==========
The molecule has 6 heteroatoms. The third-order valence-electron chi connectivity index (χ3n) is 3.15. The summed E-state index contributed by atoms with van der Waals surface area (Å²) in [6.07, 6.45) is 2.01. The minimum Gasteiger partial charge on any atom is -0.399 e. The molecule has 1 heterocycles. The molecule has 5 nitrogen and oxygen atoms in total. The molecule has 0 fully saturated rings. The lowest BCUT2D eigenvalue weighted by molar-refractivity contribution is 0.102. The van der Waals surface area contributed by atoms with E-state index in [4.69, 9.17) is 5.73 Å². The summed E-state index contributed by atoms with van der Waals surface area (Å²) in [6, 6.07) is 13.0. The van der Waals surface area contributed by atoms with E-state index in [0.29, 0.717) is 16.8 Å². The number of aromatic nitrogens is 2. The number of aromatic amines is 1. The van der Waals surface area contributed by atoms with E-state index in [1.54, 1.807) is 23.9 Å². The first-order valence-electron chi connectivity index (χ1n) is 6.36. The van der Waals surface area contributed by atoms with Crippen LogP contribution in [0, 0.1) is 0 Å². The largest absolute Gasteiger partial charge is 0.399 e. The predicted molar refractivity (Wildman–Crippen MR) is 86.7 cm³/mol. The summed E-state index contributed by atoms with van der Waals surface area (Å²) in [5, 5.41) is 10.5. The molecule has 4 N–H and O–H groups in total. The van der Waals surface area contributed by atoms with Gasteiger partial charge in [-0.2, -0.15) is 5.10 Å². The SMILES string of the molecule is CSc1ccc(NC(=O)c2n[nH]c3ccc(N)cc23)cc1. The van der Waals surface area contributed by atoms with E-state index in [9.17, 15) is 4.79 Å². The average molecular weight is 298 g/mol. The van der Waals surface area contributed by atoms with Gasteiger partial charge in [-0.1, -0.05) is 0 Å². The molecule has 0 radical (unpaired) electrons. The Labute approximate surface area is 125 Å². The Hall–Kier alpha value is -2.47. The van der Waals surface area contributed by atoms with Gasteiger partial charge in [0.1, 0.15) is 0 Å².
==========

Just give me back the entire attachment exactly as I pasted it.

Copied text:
The molecule has 6 heteroatoms. The third-order valence-electron chi connectivity index (χ3n) is 3.15. The summed E-state index contributed by atoms with van der Waals surface area (Å²) in [6.07, 6.45) is 2.01. The minimum Gasteiger partial charge on any atom is -0.399 e. The molecule has 1 heterocycles. The molecule has 5 nitrogen and oxygen atoms in total. The molecule has 0 fully saturated rings. The lowest BCUT2D eigenvalue weighted by molar-refractivity contribution is 0.102. The van der Waals surface area contributed by atoms with E-state index in [4.69, 9.17) is 5.73 Å². The summed E-state index contributed by atoms with van der Waals surface area (Å²) in [6, 6.07) is 13.0. The van der Waals surface area contributed by atoms with E-state index in [0.29, 0.717) is 16.8 Å². The number of aromatic nitrogens is 2. The number of aromatic amines is 1. The van der Waals surface area contributed by atoms with E-state index in [1.54, 1.807) is 23.9 Å². The first-order valence-electron chi connectivity index (χ1n) is 6.36. The van der Waals surface area contributed by atoms with Crippen LogP contribution in [0, 0.1) is 0 Å². The largest absolute Gasteiger partial charge is 0.399 e. The predicted molar refractivity (Wildman–Crippen MR) is 86.7 cm³/mol. The summed E-state index contributed by atoms with van der Waals surface area (Å²) in [5, 5.41) is 10.5. The molecule has 4 N–H and O–H groups in total. The van der Waals surface area contributed by atoms with Gasteiger partial charge in [-0.2, -0.15) is 5.10 Å². The SMILES string of the molecule is CSc1ccc(NC(=O)c2n[nH]c3ccc(N)cc23)cc1. The van der Waals surface area contributed by atoms with E-state index in [9.17, 15) is 4.79 Å². The average molecular weight is 298 g/mol. The van der Waals surface area contributed by atoms with Gasteiger partial charge in [-0.1, -0.05) is 0 Å². The molecule has 0 radical (unpaired) electrons. The Labute approximate surface area is 125 Å². The Hall–Kier alpha value is -2.47. The van der Waals surface area contributed by atoms with Gasteiger partial charge in [0.1, 0.15) is 0 Å².